The Indian film industry loses an estimated $1 billion in revenue annually due to pirated DVDs.
Every year 600 million DVDs are pirated in India compared with 20 million legitimate copies sold, which accounts for 50% of the entire entertainment industry’s profits, according to Harish Dayani, CEO of Moser Baer India Ltd.
40% of revenue comes from DVD sales in the American film market compared with a lowly average of 8% in India, which is a major factor contributing to the decline of revenue once a film is distributed through DVD. The problem is nationwide and the film industry is seeking a way to convert pirates in to sellers with a new model to provide them with a license to sell music and DVDs.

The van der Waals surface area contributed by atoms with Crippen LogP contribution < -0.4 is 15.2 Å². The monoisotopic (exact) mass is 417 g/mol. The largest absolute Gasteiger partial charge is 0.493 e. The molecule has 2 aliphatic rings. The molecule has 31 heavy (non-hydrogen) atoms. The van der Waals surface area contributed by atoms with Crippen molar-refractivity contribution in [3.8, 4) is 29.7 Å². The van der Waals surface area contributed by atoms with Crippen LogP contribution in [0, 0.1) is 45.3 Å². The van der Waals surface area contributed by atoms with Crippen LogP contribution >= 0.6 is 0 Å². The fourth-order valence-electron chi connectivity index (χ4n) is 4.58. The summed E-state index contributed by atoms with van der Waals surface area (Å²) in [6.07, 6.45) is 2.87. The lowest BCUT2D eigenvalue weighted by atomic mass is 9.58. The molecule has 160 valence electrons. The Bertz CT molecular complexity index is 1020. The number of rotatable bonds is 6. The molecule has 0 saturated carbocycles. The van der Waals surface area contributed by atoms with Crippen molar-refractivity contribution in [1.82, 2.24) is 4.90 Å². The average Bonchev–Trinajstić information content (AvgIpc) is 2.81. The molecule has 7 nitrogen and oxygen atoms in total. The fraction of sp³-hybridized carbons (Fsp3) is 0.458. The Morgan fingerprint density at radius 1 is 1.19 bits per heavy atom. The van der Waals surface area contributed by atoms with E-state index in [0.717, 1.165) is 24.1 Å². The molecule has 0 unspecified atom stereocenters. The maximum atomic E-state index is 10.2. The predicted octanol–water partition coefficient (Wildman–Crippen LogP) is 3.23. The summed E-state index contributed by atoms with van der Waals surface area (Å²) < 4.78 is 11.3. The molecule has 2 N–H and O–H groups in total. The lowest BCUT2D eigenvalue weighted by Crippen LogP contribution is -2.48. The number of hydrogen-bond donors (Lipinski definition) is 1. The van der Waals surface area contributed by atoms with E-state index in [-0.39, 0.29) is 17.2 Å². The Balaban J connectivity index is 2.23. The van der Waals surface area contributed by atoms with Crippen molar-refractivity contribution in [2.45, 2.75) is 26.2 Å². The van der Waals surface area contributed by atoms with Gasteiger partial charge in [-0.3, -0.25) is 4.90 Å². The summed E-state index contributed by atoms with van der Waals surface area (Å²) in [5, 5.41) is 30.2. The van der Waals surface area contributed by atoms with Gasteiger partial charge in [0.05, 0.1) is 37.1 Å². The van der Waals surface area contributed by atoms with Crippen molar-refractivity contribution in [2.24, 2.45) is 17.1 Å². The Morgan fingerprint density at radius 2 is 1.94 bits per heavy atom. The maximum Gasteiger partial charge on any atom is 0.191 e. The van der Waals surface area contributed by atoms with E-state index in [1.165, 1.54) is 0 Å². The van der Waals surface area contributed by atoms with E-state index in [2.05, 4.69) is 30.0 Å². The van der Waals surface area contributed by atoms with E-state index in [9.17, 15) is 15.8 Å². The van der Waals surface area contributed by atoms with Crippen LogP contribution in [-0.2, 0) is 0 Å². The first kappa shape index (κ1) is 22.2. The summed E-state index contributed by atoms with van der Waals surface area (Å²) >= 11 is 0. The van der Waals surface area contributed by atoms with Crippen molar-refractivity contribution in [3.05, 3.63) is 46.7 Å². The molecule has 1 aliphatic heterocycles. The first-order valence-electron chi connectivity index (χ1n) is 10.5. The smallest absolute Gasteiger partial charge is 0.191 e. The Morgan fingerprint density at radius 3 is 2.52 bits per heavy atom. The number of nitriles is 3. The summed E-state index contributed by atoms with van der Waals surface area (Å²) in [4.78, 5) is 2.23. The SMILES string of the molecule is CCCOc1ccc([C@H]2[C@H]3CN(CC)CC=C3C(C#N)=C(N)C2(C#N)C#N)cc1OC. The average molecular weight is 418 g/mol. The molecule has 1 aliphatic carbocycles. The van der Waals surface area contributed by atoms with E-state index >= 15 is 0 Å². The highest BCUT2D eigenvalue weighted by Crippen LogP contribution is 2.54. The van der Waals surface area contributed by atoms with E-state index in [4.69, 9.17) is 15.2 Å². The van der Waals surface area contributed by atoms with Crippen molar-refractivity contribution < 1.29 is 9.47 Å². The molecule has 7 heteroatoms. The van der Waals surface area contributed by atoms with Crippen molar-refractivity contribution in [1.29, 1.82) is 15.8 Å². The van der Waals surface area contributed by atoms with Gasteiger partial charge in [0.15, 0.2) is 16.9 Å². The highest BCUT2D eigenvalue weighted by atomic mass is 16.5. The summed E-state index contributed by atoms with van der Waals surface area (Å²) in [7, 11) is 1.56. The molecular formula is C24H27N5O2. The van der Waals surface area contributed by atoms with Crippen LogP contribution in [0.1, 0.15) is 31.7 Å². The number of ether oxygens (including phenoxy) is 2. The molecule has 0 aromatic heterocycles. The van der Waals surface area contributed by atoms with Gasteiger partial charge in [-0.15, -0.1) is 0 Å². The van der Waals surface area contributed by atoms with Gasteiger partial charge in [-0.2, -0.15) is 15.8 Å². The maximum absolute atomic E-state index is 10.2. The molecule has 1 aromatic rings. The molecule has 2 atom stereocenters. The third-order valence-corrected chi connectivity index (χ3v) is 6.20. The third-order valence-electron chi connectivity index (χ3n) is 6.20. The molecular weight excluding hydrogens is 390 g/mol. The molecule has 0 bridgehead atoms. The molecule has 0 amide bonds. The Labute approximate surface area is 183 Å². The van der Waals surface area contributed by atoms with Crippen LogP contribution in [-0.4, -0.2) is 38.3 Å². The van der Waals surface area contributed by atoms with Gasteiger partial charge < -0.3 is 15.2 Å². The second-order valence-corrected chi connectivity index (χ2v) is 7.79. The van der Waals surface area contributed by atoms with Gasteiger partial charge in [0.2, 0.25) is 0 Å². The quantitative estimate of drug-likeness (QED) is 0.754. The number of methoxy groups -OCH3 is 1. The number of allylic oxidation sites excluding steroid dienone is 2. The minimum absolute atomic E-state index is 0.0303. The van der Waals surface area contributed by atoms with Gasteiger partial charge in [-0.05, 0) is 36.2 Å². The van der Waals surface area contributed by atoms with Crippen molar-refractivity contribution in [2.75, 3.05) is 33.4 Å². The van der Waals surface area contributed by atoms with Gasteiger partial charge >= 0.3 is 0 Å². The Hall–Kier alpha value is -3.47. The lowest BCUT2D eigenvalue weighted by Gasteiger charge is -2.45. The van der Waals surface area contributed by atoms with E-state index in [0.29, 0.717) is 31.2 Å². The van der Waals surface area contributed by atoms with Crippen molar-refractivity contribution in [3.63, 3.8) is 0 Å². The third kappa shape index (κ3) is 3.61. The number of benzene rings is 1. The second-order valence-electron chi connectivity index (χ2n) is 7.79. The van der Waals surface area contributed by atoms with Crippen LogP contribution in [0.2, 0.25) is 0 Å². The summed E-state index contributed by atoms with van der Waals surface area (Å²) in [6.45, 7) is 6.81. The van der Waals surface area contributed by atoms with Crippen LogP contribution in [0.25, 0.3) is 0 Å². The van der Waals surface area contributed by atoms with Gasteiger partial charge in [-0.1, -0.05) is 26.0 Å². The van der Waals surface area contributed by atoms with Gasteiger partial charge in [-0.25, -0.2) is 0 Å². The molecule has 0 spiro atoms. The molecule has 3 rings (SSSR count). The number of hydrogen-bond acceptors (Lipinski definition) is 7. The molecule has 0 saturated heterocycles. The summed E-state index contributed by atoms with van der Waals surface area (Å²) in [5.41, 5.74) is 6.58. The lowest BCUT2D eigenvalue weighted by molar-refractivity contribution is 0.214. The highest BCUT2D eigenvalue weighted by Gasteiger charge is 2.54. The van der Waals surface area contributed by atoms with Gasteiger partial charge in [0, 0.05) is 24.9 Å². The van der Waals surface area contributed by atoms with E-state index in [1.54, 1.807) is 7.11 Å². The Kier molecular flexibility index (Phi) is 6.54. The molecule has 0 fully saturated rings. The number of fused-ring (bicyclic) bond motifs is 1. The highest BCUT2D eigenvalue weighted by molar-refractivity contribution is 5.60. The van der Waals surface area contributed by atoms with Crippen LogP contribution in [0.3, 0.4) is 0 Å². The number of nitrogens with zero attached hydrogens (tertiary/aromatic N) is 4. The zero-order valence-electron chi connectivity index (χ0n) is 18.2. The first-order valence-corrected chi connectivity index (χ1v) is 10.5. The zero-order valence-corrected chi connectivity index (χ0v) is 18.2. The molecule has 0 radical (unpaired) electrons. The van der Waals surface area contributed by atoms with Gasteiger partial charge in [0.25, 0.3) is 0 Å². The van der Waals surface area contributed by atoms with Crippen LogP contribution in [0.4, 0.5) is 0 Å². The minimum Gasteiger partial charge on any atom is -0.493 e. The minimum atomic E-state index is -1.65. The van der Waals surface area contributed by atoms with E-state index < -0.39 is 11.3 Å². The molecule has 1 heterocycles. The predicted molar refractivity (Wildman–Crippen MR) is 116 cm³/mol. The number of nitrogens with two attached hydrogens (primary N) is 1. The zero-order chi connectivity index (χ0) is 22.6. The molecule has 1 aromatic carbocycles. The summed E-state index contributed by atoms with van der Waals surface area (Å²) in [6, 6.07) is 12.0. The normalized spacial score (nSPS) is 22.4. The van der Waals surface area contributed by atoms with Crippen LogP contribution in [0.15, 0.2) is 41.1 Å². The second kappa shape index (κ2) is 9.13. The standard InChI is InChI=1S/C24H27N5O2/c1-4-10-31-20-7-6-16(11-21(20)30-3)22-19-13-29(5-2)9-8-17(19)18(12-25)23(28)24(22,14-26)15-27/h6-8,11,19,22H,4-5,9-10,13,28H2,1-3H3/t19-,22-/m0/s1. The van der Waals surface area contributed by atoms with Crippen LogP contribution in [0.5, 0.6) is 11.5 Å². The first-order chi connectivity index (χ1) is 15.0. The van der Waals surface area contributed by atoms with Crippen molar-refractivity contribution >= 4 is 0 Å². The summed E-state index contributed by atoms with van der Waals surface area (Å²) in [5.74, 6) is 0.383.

Despite the difficulties the Indian film industry faces, piracy is a global problem that requires a global solution. Court battles have raged between major corporations, studios, labels, and subsequent lawsuits have been filed against individuals illegally selling DVDs and other products. The only problem is there are so many undertaking the practices that organizations will never have enough resources to go after even a small percentage of pirates. The internet will also move further into the spotlight as the primary outlet for entertainment, from online TV to movies and music, and it is likely that an industry wide scheme is needed to prevent widespread digital piracy as well.